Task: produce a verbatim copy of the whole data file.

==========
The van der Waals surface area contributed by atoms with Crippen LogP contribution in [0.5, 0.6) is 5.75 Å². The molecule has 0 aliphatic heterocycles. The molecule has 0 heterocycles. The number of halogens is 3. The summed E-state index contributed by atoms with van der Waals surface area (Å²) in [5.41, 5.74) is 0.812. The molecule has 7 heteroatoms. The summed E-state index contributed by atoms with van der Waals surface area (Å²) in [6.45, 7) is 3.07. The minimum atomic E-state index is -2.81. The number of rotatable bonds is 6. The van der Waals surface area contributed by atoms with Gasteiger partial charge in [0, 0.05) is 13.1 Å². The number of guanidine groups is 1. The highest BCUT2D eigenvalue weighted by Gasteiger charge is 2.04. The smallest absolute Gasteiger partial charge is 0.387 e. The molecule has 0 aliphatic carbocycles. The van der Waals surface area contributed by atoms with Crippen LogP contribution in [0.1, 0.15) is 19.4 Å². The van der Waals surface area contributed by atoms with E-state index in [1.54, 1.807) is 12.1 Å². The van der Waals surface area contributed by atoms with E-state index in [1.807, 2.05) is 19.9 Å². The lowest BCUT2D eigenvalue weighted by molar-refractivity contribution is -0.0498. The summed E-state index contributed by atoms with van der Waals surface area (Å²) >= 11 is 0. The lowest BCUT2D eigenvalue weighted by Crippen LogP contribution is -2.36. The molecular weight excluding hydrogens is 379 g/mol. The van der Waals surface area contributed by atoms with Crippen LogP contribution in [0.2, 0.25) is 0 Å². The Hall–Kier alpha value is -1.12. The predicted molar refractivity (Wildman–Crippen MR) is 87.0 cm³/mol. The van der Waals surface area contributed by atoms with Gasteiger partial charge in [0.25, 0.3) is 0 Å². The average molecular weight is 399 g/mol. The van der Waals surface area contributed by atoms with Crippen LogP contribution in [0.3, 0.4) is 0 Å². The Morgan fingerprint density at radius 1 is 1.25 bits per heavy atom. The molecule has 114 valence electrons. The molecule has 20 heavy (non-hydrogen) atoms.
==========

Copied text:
The van der Waals surface area contributed by atoms with Crippen LogP contribution in [0.5, 0.6) is 5.75 Å². The molecule has 0 aliphatic heterocycles. The molecule has 0 heterocycles. The number of halogens is 3. The summed E-state index contributed by atoms with van der Waals surface area (Å²) in [5.41, 5.74) is 0.812. The molecule has 7 heteroatoms. The summed E-state index contributed by atoms with van der Waals surface area (Å²) in [6.45, 7) is 3.07. The minimum atomic E-state index is -2.81. The number of rotatable bonds is 6. The van der Waals surface area contributed by atoms with Gasteiger partial charge in [0, 0.05) is 13.1 Å². The number of guanidine groups is 1. The highest BCUT2D eigenvalue weighted by Gasteiger charge is 2.04. The smallest absolute Gasteiger partial charge is 0.387 e. The molecule has 0 aliphatic carbocycles. The van der Waals surface area contributed by atoms with Crippen LogP contribution in [0.1, 0.15) is 19.4 Å². The van der Waals surface area contributed by atoms with E-state index in [1.54, 1.807) is 12.1 Å². The van der Waals surface area contributed by atoms with E-state index in [1.807, 2.05) is 19.9 Å². The lowest BCUT2D eigenvalue weighted by molar-refractivity contribution is -0.0498. The summed E-state index contributed by atoms with van der Waals surface area (Å²) >= 11 is 0. The lowest BCUT2D eigenvalue weighted by Crippen LogP contribution is -2.36. The molecular weight excluding hydrogens is 379 g/mol. The van der Waals surface area contributed by atoms with Crippen LogP contribution in [0.2, 0.25) is 0 Å². The Hall–Kier alpha value is -1.12. The predicted molar refractivity (Wildman–Crippen MR) is 87.0 cm³/mol. The van der Waals surface area contributed by atoms with Gasteiger partial charge in [0.25, 0.3) is 0 Å². The average molecular weight is 399 g/mol. The van der Waals surface area contributed by atoms with Crippen LogP contribution in [0.3, 0.4) is 0 Å². The Morgan fingerprint density at radius 1 is 1.25 bits per heavy atom. The molecule has 114 valence electrons. The molecule has 20 heavy (non-hydrogen) atoms.